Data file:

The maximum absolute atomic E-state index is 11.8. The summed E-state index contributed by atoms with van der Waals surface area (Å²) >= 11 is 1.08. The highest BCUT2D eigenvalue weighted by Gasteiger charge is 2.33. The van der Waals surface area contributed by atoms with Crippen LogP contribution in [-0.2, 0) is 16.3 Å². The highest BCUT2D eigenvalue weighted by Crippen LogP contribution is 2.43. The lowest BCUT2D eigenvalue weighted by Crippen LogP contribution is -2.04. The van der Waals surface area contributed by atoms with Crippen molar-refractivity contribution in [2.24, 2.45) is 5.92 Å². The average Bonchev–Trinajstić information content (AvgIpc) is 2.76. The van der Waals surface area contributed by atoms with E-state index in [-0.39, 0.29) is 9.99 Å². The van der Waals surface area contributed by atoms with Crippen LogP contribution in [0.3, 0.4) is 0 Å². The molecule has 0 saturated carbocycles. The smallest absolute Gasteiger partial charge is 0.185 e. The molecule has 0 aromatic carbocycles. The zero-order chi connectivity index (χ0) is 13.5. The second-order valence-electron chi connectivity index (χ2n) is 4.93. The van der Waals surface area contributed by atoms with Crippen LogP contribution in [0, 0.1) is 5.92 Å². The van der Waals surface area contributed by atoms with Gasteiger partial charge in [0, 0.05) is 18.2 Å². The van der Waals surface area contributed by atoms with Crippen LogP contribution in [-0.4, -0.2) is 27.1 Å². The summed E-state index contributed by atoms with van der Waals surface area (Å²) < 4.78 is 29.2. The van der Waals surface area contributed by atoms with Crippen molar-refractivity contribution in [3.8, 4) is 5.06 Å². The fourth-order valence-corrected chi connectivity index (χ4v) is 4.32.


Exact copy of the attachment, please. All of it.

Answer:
The maximum absolute atomic E-state index is 11.8. The summed E-state index contributed by atoms with van der Waals surface area (Å²) >= 11 is 1.08. The highest BCUT2D eigenvalue weighted by Gasteiger charge is 2.33. The van der Waals surface area contributed by atoms with Crippen LogP contribution in [-0.2, 0) is 16.3 Å². The highest BCUT2D eigenvalue weighted by Crippen LogP contribution is 2.43. The lowest BCUT2D eigenvalue weighted by Crippen LogP contribution is -2.04. The van der Waals surface area contributed by atoms with Crippen molar-refractivity contribution in [2.24, 2.45) is 5.92 Å². The average Bonchev–Trinajstić information content (AvgIpc) is 2.76. The van der Waals surface area contributed by atoms with E-state index in [-0.39, 0.29) is 9.99 Å². The van der Waals surface area contributed by atoms with Crippen LogP contribution in [0.3, 0.4) is 0 Å². The molecule has 0 saturated carbocycles. The smallest absolute Gasteiger partial charge is 0.185 e. The molecule has 0 aromatic carbocycles. The zero-order chi connectivity index (χ0) is 13.5. The second-order valence-electron chi connectivity index (χ2n) is 4.93. The van der Waals surface area contributed by atoms with Crippen LogP contribution in [0, 0.1) is 5.92 Å². The van der Waals surface area contributed by atoms with Gasteiger partial charge in [0, 0.05) is 18.2 Å². The van der Waals surface area contributed by atoms with Crippen LogP contribution in [-0.4, -0.2) is 27.1 Å². The summed E-state index contributed by atoms with van der Waals surface area (Å²) < 4.78 is 29.2. The van der Waals surface area contributed by atoms with Crippen molar-refractivity contribution in [3.8, 4) is 5.06 Å². The fourth-order valence-corrected chi connectivity index (χ4v) is 4.32.